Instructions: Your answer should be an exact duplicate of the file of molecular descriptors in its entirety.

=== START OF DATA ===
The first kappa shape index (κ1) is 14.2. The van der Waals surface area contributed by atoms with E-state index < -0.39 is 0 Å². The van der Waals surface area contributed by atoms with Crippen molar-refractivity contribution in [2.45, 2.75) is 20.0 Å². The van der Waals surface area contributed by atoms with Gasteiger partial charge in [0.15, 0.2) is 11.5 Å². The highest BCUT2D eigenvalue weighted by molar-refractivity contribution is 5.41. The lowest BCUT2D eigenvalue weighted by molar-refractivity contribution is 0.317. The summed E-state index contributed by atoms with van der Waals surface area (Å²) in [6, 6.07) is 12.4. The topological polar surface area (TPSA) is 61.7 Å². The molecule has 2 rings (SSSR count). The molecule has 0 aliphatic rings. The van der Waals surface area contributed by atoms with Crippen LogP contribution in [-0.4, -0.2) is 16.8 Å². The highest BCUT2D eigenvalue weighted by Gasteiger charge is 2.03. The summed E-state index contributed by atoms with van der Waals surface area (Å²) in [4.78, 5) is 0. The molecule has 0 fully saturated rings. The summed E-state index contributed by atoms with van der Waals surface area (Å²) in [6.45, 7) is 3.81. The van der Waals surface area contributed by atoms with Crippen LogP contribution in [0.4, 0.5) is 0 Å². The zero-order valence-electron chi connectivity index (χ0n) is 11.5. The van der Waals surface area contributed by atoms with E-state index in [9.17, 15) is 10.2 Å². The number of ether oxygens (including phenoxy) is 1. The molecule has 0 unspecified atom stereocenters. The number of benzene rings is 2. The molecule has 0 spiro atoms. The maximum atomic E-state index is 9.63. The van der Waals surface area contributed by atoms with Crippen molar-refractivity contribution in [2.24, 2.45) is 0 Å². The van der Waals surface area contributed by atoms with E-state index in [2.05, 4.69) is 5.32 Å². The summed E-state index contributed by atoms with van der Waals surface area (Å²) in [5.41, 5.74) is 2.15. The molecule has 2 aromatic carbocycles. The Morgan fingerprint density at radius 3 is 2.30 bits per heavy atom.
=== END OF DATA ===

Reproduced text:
The first kappa shape index (κ1) is 14.2. The van der Waals surface area contributed by atoms with E-state index < -0.39 is 0 Å². The van der Waals surface area contributed by atoms with Crippen molar-refractivity contribution in [2.45, 2.75) is 20.0 Å². The van der Waals surface area contributed by atoms with Gasteiger partial charge in [0.15, 0.2) is 11.5 Å². The highest BCUT2D eigenvalue weighted by molar-refractivity contribution is 5.41. The lowest BCUT2D eigenvalue weighted by molar-refractivity contribution is 0.317. The summed E-state index contributed by atoms with van der Waals surface area (Å²) in [6, 6.07) is 12.4. The topological polar surface area (TPSA) is 61.7 Å². The molecule has 2 rings (SSSR count). The molecule has 0 aliphatic rings. The van der Waals surface area contributed by atoms with Crippen LogP contribution in [-0.4, -0.2) is 16.8 Å². The highest BCUT2D eigenvalue weighted by Gasteiger charge is 2.03. The summed E-state index contributed by atoms with van der Waals surface area (Å²) in [4.78, 5) is 0. The molecule has 0 fully saturated rings. The summed E-state index contributed by atoms with van der Waals surface area (Å²) in [6.45, 7) is 3.81. The van der Waals surface area contributed by atoms with Crippen LogP contribution in [0.4, 0.5) is 0 Å². The zero-order valence-electron chi connectivity index (χ0n) is 11.5. The van der Waals surface area contributed by atoms with E-state index in [9.17, 15) is 10.2 Å². The number of ether oxygens (including phenoxy) is 1. The molecule has 0 unspecified atom stereocenters. The number of benzene rings is 2. The molecule has 0 spiro atoms. The maximum atomic E-state index is 9.63. The van der Waals surface area contributed by atoms with Crippen molar-refractivity contribution in [2.24, 2.45) is 0 Å². The van der Waals surface area contributed by atoms with E-state index in [2.05, 4.69) is 5.32 Å². The summed E-state index contributed by atoms with van der Waals surface area (Å²) in [5.41, 5.74) is 2.15. The molecule has 2 aromatic carbocycles. The Morgan fingerprint density at radius 3 is 2.30 bits per heavy atom.